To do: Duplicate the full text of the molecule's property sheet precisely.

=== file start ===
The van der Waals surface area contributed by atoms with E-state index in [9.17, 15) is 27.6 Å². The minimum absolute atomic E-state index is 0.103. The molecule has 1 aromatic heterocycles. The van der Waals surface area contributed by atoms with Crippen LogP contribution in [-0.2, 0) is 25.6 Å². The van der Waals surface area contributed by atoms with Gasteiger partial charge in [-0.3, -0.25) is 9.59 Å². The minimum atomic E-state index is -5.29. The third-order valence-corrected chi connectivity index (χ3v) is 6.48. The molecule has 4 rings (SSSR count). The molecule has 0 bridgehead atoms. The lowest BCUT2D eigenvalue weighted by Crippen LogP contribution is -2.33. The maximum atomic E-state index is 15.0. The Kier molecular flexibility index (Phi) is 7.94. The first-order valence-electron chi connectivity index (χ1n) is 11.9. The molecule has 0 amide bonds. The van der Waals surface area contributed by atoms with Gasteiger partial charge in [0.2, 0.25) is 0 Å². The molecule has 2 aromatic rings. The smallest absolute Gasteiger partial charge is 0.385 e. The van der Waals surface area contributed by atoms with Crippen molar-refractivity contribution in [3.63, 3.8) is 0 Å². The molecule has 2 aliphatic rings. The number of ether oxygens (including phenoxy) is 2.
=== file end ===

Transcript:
The van der Waals surface area contributed by atoms with E-state index in [9.17, 15) is 27.6 Å². The minimum absolute atomic E-state index is 0.103. The molecule has 1 aromatic heterocycles. The van der Waals surface area contributed by atoms with Crippen LogP contribution in [-0.2, 0) is 25.6 Å². The van der Waals surface area contributed by atoms with Gasteiger partial charge in [-0.3, -0.25) is 9.59 Å². The minimum atomic E-state index is -5.29. The third-order valence-corrected chi connectivity index (χ3v) is 6.48. The molecule has 4 rings (SSSR count). The molecule has 0 bridgehead atoms. The lowest BCUT2D eigenvalue weighted by Crippen LogP contribution is -2.33. The maximum atomic E-state index is 15.0. The Kier molecular flexibility index (Phi) is 7.94. The first-order valence-electron chi connectivity index (χ1n) is 11.9. The molecule has 0 amide bonds. The van der Waals surface area contributed by atoms with Gasteiger partial charge in [0.2, 0.25) is 0 Å². The molecule has 2 aromatic rings. The smallest absolute Gasteiger partial charge is 0.385 e. The van der Waals surface area contributed by atoms with Crippen molar-refractivity contribution in [3.63, 3.8) is 0 Å². The molecule has 2 aliphatic rings. The number of ether oxygens (including phenoxy) is 2.